Never forget the gratuity

By Adam Goetz

A common misconception about serving is that it is easy. You come to the table, you get the order and you bring it back to the table. Easy, right? That would be true if each server only had one table, but unfortunately most establishments give servers five or more table sections. This means that one server must cater to the needs of around twenty five people every hour (an average meal time at most restaurants), which is slightly more difficult.

It is also important to consider that servers in Calgary (like every other city in Canada) only make minimum wage since employers assume that we will make up for our deplorable wage in tips. Not to mention that a percentage of tips goes directly to the support staff (kitchen, bussers, etc.), which means that in the worst case scenario servers may actually have to put in their own money to work.

To keep servers happy as well as keep you in the servers’ good books, here are three ways to determine the correct tipping amount.

Hot or Not

After working in various restaurants around the city I have found that this method is favoured by most male patrons. Typically they will rate the server on all of her attributes using a ten point scale, then multiply it by the number of times she has touched him to come up with the ridiculous amount of money they will leave as a tip. The idea is that the tip will guarantee them a date the next time they come in. What they don’t know is that those female servers know this, so flirting and “wiping the table” in a low cut shirt are both tactics they use to fool you. Be warned.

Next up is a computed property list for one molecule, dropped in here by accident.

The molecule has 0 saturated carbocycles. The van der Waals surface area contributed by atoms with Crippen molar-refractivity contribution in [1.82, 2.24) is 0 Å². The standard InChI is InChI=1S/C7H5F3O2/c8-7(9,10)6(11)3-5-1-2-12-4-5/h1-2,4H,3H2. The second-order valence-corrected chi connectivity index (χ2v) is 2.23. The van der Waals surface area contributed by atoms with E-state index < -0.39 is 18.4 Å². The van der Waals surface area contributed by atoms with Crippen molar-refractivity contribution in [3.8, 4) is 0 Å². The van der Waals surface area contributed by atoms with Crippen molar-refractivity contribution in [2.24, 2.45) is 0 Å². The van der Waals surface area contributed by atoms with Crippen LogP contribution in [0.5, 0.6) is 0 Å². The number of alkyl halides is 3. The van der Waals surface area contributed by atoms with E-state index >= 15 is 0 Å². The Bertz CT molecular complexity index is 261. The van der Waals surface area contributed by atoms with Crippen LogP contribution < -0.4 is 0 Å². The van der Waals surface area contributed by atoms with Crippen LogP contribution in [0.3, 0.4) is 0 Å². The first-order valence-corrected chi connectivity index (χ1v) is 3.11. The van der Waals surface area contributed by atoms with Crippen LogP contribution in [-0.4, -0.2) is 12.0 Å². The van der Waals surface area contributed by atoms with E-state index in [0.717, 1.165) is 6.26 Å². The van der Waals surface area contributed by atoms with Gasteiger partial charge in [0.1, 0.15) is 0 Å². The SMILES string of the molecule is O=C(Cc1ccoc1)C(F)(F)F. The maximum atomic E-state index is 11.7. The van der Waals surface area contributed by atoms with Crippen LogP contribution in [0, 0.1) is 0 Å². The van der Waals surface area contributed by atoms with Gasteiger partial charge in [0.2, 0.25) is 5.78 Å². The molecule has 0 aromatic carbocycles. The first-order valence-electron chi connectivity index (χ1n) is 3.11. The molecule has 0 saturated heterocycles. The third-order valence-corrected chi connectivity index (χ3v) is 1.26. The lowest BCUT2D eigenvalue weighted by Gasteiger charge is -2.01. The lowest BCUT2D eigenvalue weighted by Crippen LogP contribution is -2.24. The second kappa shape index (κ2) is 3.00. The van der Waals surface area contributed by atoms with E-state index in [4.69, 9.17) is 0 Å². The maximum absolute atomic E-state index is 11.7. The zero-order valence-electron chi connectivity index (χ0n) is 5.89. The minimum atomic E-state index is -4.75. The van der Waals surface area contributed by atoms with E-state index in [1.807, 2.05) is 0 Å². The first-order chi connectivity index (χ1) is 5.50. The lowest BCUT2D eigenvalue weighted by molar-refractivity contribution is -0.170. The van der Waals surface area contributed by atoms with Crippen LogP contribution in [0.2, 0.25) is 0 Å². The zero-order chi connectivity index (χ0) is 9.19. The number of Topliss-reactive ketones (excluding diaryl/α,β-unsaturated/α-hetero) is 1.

Negative reinforcement

As soon as your server gets to the table announce to them that the ten loonies they see on the table is their tip. Then tell them that every time they do something wrong you will remove one loonie. This lets the server know who the boss is and that you are an extremely high maintenance person, which is a respectable status trait. Acting this way should guarantee you excellent service with a smile, although some servers may not be amused.

Actual performance

The best indicator of all is the server’s actual performance during your stay.

There are some easy ways to tell if you are getting good service. It all comes down to speed, knowledge and rapport. If you are greeted or acknowledged (i.e. “I’ll be right with you”) at your table within two minutes and you get your drinks around four minutes after that the server is taking good care of you. A good server should also be able to answer any question you have–or at least be able to make up a reasonable sounding response. Finally, if the server approaches your table in a friendly and accommodating manner you are getting good service. To reward good service you should tip around 15-20 per cent (if the math is too much for you, double the tax and add a bit more). Unless the service was atrocious, a 10 per cent tip is generally the minimum amount you should tip. If you did get bad service, let them know so that they can improve. A comment card is perfect because they can read it after you are gone, but keep the profanity to a minimum.


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